plowing ash eastern wa

Plowing Mt St Helens ash, Eastern WA. Photo courtesy of USGS

Click here to learn more about how to clean up and remove volcanic ash once it has stopped falling. 

When ash fall destroy pastures, livestock need to be supplied with all of their feed in order to survive in the short-term. The supply of dry feed must be maintained until the livestock are either evacuated or slaughtered, or pasture is re-established.

Even when very light ash falls do not destroy existing pastures, animals may need to be provided with uncontaminated feed. For example, if the ash contains a high level of fluorine adsorbed onto the tiny particles and livestock consume both ash and fluorine, there is a risk of fluorosis (fluoride poisoning).

mt st helens ash columbia basin usda

Section of farmland from central Washington State showing the accumulation of Mt. St Helens Ash. Photo credit – USDA

Click here to see specific actions that gardeners, homesteaders, farmers and livestock owners can take to keep their animals safe and rehabilitate their land depending on how much ash has fallen.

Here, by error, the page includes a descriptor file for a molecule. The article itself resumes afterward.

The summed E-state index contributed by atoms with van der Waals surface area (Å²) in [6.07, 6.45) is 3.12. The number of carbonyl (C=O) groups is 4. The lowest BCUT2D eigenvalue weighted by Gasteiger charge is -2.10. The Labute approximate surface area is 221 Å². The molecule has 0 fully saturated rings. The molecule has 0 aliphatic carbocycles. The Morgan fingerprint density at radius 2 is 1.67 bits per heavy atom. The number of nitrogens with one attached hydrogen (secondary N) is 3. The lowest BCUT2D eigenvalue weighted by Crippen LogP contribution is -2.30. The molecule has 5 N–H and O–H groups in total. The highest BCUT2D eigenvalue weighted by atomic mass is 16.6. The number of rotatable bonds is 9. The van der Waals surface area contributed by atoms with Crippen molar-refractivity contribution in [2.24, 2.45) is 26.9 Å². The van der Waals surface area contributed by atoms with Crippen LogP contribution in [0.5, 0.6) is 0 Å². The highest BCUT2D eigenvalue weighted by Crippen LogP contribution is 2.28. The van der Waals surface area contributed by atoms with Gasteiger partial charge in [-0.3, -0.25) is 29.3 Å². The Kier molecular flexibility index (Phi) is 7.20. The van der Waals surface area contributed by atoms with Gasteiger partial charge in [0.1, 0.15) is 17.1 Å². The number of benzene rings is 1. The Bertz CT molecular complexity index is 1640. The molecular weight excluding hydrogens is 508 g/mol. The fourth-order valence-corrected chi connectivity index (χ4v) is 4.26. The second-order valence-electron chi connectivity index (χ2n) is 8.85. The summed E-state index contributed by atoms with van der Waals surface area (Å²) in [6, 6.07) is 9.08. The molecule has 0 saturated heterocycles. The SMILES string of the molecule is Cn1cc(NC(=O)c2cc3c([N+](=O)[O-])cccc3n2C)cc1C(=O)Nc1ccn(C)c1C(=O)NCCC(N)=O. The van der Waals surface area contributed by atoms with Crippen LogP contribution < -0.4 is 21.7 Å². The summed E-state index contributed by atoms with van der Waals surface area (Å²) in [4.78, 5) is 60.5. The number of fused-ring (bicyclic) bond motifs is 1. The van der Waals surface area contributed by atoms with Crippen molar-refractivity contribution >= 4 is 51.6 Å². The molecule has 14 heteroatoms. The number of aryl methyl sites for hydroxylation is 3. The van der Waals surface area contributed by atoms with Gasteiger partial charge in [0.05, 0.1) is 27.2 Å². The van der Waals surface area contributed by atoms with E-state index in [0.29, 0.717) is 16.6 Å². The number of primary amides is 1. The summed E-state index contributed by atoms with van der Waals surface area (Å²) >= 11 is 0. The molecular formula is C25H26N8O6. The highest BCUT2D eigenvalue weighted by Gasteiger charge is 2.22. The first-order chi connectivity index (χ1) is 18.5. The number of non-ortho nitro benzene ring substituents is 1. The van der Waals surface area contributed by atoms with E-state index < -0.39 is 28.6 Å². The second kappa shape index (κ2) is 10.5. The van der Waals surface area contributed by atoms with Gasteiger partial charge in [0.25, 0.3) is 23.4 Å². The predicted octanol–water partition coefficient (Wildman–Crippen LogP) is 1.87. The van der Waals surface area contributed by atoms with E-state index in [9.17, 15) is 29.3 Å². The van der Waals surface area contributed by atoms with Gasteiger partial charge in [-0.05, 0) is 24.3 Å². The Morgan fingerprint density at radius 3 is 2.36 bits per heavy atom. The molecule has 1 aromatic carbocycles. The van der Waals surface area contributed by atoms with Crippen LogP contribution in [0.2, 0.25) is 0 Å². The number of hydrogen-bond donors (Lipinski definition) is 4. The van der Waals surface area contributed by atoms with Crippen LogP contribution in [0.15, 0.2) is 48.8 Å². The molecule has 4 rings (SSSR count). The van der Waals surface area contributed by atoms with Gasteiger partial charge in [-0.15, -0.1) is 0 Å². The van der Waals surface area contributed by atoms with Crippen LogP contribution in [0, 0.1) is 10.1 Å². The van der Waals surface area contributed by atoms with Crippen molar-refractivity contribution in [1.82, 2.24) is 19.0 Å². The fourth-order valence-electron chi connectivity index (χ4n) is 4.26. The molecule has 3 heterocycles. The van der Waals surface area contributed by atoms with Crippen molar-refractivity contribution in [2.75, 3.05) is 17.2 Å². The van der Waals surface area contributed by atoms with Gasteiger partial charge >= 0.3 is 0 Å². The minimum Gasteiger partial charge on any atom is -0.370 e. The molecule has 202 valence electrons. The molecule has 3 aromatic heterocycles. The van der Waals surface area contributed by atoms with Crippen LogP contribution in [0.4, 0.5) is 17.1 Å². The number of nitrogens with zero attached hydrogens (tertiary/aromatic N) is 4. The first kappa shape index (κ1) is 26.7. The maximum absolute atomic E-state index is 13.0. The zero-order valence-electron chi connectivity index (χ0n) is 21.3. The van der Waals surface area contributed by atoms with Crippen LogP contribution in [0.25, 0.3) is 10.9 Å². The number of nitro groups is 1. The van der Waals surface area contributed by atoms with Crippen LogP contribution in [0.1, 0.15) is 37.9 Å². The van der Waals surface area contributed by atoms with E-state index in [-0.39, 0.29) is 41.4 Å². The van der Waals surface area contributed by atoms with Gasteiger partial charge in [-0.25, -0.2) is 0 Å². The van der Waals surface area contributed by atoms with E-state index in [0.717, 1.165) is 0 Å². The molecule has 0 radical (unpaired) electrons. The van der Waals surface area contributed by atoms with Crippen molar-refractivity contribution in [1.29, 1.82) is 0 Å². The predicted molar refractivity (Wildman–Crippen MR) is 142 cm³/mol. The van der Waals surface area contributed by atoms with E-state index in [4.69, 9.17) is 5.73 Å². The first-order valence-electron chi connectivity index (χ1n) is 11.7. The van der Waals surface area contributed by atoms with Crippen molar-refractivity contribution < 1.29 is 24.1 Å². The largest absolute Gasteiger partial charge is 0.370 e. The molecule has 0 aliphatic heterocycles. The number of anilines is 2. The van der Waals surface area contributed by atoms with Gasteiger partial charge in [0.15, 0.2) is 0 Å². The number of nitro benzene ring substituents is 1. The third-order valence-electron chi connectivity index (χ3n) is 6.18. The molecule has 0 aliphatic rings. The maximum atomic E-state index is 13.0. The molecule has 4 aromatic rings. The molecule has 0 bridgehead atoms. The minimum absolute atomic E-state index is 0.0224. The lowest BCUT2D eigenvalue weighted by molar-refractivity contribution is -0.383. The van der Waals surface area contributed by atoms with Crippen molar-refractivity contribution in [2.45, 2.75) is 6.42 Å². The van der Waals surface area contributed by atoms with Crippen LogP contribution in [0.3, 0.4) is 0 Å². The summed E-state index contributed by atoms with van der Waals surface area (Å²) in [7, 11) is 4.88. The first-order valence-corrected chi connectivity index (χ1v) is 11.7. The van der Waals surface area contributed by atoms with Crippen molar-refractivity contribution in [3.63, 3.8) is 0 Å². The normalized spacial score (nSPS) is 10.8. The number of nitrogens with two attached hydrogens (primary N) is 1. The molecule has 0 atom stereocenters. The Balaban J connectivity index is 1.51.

asdf

Too many prepping and survival websites are making money off of scaring people with doom gloom and write-ups about fairly inert volcanic and seismic events. They make money and generate web traffic off of people’s fear. The more alarming the piece is, the more people click on them. If you see an alarming article in relation to the Yellowstone Super Volcano or any other volcanic or seismic event, double check it with a scientific source like USGS or one of the websites listed below, and remember earthquakes and volcano rumblings are very common events planet wide, and comparatively only rarely are they cause for actual concern. It’s like what Winston Churchill said:

“A lie gets halfway around the world before the truth has a chance to get its pants on.”

 

Sources for GOOD current factual information on volcanic and seismic activity – without spin. Bookmark these sites for easy future reference.

Also know that almost each major active volcano has it’s own “observatory” simply google the one that you would like to keep an eye on, and bookmark their website. Often up-to-the-minute information can be found on those sites. Nothing like getting the facts directly from the source.